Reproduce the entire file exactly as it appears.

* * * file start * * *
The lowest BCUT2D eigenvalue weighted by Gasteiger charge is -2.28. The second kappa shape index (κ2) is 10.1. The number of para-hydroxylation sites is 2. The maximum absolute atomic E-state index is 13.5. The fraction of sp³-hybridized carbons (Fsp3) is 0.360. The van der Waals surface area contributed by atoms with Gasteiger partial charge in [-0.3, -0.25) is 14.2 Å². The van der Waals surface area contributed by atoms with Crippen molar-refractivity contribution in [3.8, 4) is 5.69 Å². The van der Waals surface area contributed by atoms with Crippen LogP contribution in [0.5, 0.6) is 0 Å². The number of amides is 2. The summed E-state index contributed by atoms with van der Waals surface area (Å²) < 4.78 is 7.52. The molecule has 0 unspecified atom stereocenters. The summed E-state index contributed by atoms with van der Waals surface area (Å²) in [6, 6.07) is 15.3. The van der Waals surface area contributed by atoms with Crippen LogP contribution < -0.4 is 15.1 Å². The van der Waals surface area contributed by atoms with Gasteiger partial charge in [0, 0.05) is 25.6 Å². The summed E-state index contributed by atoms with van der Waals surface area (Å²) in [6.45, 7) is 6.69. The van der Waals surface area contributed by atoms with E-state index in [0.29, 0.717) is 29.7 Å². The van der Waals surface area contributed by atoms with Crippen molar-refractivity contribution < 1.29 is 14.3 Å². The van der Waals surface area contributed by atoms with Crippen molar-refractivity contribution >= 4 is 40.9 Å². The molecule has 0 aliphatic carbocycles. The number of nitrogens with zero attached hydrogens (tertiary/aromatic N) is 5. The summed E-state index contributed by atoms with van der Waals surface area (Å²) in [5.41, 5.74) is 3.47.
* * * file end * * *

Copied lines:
The lowest BCUT2D eigenvalue weighted by Gasteiger charge is -2.28. The second kappa shape index (κ2) is 10.1. The number of para-hydroxylation sites is 2. The maximum absolute atomic E-state index is 13.5. The fraction of sp³-hybridized carbons (Fsp3) is 0.360. The van der Waals surface area contributed by atoms with Gasteiger partial charge in [-0.3, -0.25) is 14.2 Å². The van der Waals surface area contributed by atoms with Crippen molar-refractivity contribution in [3.8, 4) is 5.69 Å². The van der Waals surface area contributed by atoms with Crippen LogP contribution in [0.5, 0.6) is 0 Å². The number of amides is 2. The summed E-state index contributed by atoms with van der Waals surface area (Å²) < 4.78 is 7.52. The molecule has 0 unspecified atom stereocenters. The summed E-state index contributed by atoms with van der Waals surface area (Å²) in [6, 6.07) is 15.3. The van der Waals surface area contributed by atoms with Crippen LogP contribution < -0.4 is 15.1 Å². The van der Waals surface area contributed by atoms with Gasteiger partial charge in [0, 0.05) is 25.6 Å². The summed E-state index contributed by atoms with van der Waals surface area (Å²) in [6.45, 7) is 6.69. The van der Waals surface area contributed by atoms with E-state index in [0.29, 0.717) is 29.7 Å². The van der Waals surface area contributed by atoms with Crippen molar-refractivity contribution < 1.29 is 14.3 Å². The van der Waals surface area contributed by atoms with Crippen molar-refractivity contribution >= 4 is 40.9 Å². The molecule has 0 aliphatic carbocycles. The number of nitrogens with zero attached hydrogens (tertiary/aromatic N) is 5. The summed E-state index contributed by atoms with van der Waals surface area (Å²) in [5.41, 5.74) is 3.47.